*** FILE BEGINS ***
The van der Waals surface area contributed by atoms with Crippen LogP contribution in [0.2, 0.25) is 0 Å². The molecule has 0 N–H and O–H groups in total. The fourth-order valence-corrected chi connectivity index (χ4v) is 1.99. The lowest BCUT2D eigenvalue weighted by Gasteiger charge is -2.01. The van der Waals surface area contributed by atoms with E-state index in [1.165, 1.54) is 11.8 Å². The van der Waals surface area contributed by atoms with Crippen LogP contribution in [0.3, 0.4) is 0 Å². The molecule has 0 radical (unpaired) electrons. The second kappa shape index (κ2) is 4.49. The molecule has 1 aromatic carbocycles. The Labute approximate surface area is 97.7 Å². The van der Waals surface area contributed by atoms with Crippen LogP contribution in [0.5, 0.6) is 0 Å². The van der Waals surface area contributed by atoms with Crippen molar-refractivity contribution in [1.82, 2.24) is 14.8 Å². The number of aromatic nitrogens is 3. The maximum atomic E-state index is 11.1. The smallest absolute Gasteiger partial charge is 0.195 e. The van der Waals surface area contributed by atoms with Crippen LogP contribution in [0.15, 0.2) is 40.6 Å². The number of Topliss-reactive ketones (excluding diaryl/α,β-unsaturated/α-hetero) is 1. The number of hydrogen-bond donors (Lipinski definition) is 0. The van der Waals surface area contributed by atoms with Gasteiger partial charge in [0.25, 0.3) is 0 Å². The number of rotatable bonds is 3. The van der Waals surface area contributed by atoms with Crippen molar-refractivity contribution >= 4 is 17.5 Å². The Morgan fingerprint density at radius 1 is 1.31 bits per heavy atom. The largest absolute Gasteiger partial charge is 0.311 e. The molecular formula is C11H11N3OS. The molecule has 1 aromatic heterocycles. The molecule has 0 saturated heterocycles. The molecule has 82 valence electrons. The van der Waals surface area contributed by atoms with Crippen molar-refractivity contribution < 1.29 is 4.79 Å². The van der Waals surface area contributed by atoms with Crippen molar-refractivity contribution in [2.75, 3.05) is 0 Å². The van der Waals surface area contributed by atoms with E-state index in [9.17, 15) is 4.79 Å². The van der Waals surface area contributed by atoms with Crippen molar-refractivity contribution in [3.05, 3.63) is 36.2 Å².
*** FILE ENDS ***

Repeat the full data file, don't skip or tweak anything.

The van der Waals surface area contributed by atoms with Crippen LogP contribution in [0.2, 0.25) is 0 Å². The molecule has 0 N–H and O–H groups in total. The fourth-order valence-corrected chi connectivity index (χ4v) is 1.99. The lowest BCUT2D eigenvalue weighted by Gasteiger charge is -2.01. The van der Waals surface area contributed by atoms with E-state index in [1.165, 1.54) is 11.8 Å². The van der Waals surface area contributed by atoms with Crippen LogP contribution in [0.3, 0.4) is 0 Å². The molecule has 0 radical (unpaired) electrons. The second kappa shape index (κ2) is 4.49. The molecule has 1 aromatic carbocycles. The Labute approximate surface area is 97.7 Å². The van der Waals surface area contributed by atoms with Crippen LogP contribution in [0.5, 0.6) is 0 Å². The van der Waals surface area contributed by atoms with Crippen molar-refractivity contribution in [1.82, 2.24) is 14.8 Å². The number of aromatic nitrogens is 3. The maximum atomic E-state index is 11.1. The smallest absolute Gasteiger partial charge is 0.195 e. The van der Waals surface area contributed by atoms with Crippen LogP contribution in [0.15, 0.2) is 40.6 Å². The number of Topliss-reactive ketones (excluding diaryl/α,β-unsaturated/α-hetero) is 1. The number of hydrogen-bond donors (Lipinski definition) is 0. The van der Waals surface area contributed by atoms with Gasteiger partial charge in [0.25, 0.3) is 0 Å². The number of rotatable bonds is 3. The van der Waals surface area contributed by atoms with Crippen molar-refractivity contribution >= 4 is 17.5 Å². The Morgan fingerprint density at radius 1 is 1.31 bits per heavy atom. The largest absolute Gasteiger partial charge is 0.311 e. The molecular formula is C11H11N3OS. The molecule has 1 aromatic heterocycles. The molecule has 0 saturated heterocycles. The molecule has 82 valence electrons. The van der Waals surface area contributed by atoms with Crippen molar-refractivity contribution < 1.29 is 4.79 Å². The van der Waals surface area contributed by atoms with Crippen molar-refractivity contribution in [2.75, 3.05) is 0 Å². The van der Waals surface area contributed by atoms with E-state index in [9.17, 15) is 4.79 Å². The van der Waals surface area contributed by atoms with Crippen molar-refractivity contribution in [3.05, 3.63) is 36.2 Å².